Was 2013 as good as you hoped it would be?
Did you accomplish what you had your sights set on?
Going into a new year is always a good time to take stock of your life, set goals and make a concerted effort towards real change.
Think back over 2013 and ask yourself these questions:
1) What was your happiest moment?
2) What are you most proud of?
3) What will make the biggest difference for your future?
4) What did you fail at?
5) What would you have done differently?
Answering these questions will make it easier to make ambitious goals for 2014.
For me, in 2013 I went back and forth between being extremely stressed, working hard, and being selfish with my time.
- I connected with a lot of people and helped a lot of authors achieve their goals.
- I also finished some big projects, that will bring in some passive income from now on.
- I made a living that enabled my wife and I to travel for long stretches at a time.
I loved finally going to Mexico, getting lost in the Yucatan, exploring cenotes and Mayan temples for 2 months. I loved roaming around Turkey and visiting Golbeki Tepe, returning to Italy for the first time in 10 years (and seeing Pompeii for the first time), and taking our first real cruise through the Greek islands. Poland was also amazing.
Some things I ‘failed’ at worked out for the best: I had applied for a Fulbright scholarship that I didn’t get – but I wasn’t really ready to move to Romania. I had hoped to work hard and save $20,000, but as usual I ended up with almost nothing (because I took several months off to work on my own projects). Saving is one of my major problems, so I’ll continue to try and improve.
I could have done better working with clients, I was often slow and unresponsive, which I hate, but I needed to be disciplined with my time and focus on my own projects too. I’m very pleased, however, that my book cover design service keeps getting shared and recommended – so much that it’s my only site that made it to a PR4 status – so I must be doing something right.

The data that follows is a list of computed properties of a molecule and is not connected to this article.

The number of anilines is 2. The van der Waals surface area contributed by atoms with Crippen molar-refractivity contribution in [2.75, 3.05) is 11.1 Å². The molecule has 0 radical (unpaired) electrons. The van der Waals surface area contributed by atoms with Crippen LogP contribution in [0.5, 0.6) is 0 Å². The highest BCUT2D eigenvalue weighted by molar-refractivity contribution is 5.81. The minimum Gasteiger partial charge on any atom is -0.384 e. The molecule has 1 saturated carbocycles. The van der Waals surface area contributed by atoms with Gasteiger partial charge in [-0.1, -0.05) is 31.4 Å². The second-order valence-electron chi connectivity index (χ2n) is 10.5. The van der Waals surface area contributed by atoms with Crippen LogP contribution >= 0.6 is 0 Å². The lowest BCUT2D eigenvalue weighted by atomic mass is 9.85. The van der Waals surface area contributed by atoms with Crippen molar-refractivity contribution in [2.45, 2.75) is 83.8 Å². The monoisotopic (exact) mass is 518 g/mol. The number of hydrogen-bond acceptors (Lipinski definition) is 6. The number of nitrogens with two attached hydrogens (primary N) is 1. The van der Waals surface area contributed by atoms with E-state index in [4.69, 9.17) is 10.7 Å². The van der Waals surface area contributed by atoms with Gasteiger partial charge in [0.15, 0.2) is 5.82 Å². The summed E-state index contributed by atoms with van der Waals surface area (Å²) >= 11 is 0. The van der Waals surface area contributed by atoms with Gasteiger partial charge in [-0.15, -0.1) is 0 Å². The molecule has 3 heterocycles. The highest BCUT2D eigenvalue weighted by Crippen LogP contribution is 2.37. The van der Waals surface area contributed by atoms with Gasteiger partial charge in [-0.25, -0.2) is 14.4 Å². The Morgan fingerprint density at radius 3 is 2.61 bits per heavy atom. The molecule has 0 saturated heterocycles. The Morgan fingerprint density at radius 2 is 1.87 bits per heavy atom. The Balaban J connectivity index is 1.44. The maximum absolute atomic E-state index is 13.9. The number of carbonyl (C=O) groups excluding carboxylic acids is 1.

Setting Goals for 2014
Two minor things have been driving me crazy since we moved back to Taiwan: My wife and I stay up until dawn and sleep until dusk, despite setting multiple alarms and promising ourselves tomorrow will be different. So I’d like to wake up earlier. And I continue to suffer from pretty frequent migraines which kill all my productivity plans, which I could probably improve with minor health-related changes: drink more water, replace cookies with healthier snacks, exercise 15 minutes a day…
Those kind of goals are particularly hard to keep when you have no fixed schedule or routine. They’re also goals I’m very willing to sacrifice, which means that if I need to be doing something else (like working on something) they’ll get the shaft.
Accomplishing goals is usually about putting in a lot of time and consistent effort and not getting sidetracked. And setting deadlines helps to accomplish them early, rather than “someday” or “eventually.”
I also think it’s difficult to accomplish goals unless you’re really, passionately fired up about them. Waking up early isn’t something I really have any emotions about. I just think it’s a good idea. So my “real goals” are more major, ambitious, life-changing things that I’m very excited about.
Here are the things I’d like to do/need to do in 2014
- Finish 2 non-fiction books (the manifesto for this site, and my PhD Thesis on revolutionary heroism in literature).
- Publish 3 academic articles and pass all my tests so I can graduate next fall.
- Apply for a Fulbright and/or the Startup Chile… get one, so I can move to S. America or Europe in 2015.
- Publish 3 novels (1 novel a month, starting summer or fall, probably will take off time from work).
- Make over $100,000. Build my passive income up to $2000/month.
- Build my email list to 5000, by offering a ton of brilliant, useful, free content.
I’d like to add in some personal goals, like “learn Chinese” or “practice KungFu” or “travel to Mongolia” but the truth is, those are things that will have to fit in around my major goals. Publishing books is part of my long-term wealth strategy – I’m not going to let hobbies compete with time. Finishing a book takes an incredible amount of time and effort. And the more I build up my passive income streams, the more I can begin to focus on how to spend all my free time.
These goals are all selfish, but making more money and having more free time will make it much easier for me to be philanthropic on a larger scale – both through donations, funding projects, or personally volunteering time and experience. (And, I’d much rather go to Mongolia for a few months to personally help people through some worthy effort, than just giving money).